Doing a phone interview is strange. Talking to someone you don’t know is hard enough without the added complication of no eye contact. Couple that with talking to Tom Robinson, a man with two top 10 singles, a top 10 album, a BBC radio career spanning almost three decades and a wealth of media attention over the years, and you can understand that the whole process becomes a little surreal.
I start by going down the easy route and ask him about his new album, Only the Now, and why he chose to release it at this point, after nearly twenty years of studio silence. His answer is surprisingly honest. “I didn’t really imagine the world was actually holding its breath waiting for another Tom Robinson album, and my work with BBC Introducing has left me with no illusions about the fact that there’s just too much music being made out there in the world. I think I took my own advice which is ‘just make it for its own sake and hope that people will like it’.”
The album features a wide variety of contributors. Established artists like Billy Bragg and Nitin Sawhney mix with emerging talent such as Swami Baracus and Nadine Shah, coupled with surprise appearances from left-field guests like Colin Firth and Ian McKellen. Upon being asked how he got such a wide range of people to pitch in, Tom is once more forthright. “Basically, I’ve lived long enough that I’ve been privileged enough to meet a lot of these people. Ian McKellen I knew from the anti-Section 28 demos of the 1980s. Billy Bragg I knew from various miners’ benefits or what have you in the 80s also. But then other people like Nadine Shah and John Grant, I’ve kind of known through my work at 6 Music.”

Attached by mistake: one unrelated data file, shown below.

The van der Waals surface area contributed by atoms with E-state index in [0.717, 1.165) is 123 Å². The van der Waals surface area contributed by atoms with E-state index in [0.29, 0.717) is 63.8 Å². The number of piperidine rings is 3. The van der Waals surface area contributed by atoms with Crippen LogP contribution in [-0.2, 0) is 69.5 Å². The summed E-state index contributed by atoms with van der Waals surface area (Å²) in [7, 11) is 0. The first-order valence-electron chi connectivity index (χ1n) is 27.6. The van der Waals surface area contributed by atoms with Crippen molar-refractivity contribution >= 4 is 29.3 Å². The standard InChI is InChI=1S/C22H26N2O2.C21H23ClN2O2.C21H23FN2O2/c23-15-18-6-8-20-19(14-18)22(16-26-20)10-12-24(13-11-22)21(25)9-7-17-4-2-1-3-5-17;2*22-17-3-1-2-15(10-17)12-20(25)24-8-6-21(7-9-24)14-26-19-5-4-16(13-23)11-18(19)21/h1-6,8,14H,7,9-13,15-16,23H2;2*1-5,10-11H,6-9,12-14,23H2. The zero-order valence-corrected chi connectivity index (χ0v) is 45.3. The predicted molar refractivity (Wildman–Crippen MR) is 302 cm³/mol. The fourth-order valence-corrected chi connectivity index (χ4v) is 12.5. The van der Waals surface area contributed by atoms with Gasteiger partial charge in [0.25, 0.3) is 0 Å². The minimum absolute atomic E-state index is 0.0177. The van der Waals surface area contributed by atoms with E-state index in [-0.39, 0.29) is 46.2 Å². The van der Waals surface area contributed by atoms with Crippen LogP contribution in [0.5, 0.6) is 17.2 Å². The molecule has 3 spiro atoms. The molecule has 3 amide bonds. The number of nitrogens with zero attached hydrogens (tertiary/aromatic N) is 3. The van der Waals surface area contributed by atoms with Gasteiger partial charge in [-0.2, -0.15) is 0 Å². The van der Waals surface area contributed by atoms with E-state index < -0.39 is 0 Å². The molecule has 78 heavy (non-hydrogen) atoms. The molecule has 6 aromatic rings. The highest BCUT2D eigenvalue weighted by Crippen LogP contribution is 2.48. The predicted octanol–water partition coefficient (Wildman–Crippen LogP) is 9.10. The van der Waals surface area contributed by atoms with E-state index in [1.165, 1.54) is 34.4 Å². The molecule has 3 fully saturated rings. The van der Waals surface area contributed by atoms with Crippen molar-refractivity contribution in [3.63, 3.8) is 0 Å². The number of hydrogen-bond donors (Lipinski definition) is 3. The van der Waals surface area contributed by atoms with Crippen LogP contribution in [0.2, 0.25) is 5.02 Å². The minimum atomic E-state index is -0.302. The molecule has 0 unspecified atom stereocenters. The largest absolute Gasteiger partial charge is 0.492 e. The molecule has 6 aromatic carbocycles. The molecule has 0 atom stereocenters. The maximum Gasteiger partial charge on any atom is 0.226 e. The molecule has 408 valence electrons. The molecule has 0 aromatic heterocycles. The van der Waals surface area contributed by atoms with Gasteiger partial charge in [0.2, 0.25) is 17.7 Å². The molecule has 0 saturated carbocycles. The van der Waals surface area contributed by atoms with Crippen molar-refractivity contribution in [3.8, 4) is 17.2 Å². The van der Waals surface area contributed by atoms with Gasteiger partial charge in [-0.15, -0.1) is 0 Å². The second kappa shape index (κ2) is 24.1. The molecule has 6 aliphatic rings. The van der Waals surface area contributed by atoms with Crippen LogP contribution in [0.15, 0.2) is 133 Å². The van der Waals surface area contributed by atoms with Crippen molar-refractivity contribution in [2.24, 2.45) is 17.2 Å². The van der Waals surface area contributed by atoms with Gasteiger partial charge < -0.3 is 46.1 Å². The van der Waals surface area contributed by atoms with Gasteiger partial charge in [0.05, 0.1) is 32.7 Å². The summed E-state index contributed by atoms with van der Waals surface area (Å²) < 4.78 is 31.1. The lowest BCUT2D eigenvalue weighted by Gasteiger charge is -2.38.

The major contributor to the album, however, is producer Gerry Diver. According to Tom, his influence is responsible for the folky feel that pervades a number of the tracks. “Necessarily, the musicians that you work with are going to bring their own creativity to bear and Gerry Diver’s background is in folk music.”
The folksiness is not the only style though, and Tom is quick to credit Gerry for that broad palette of textures. “Not all of it has that kind of vocabulary. Like ‘Holy Smoke’, the one with Ian McKellen being God, it’s more kind of 8-bit chip-tune kind of stuff, and I was really surprised to find Gerry not only being open to that but actually suggesting it and promoting it and going ‘No, no, you have to make it more like The Prodigy’. So he’s got a really open mind and it’s taken us to some very interesting places.”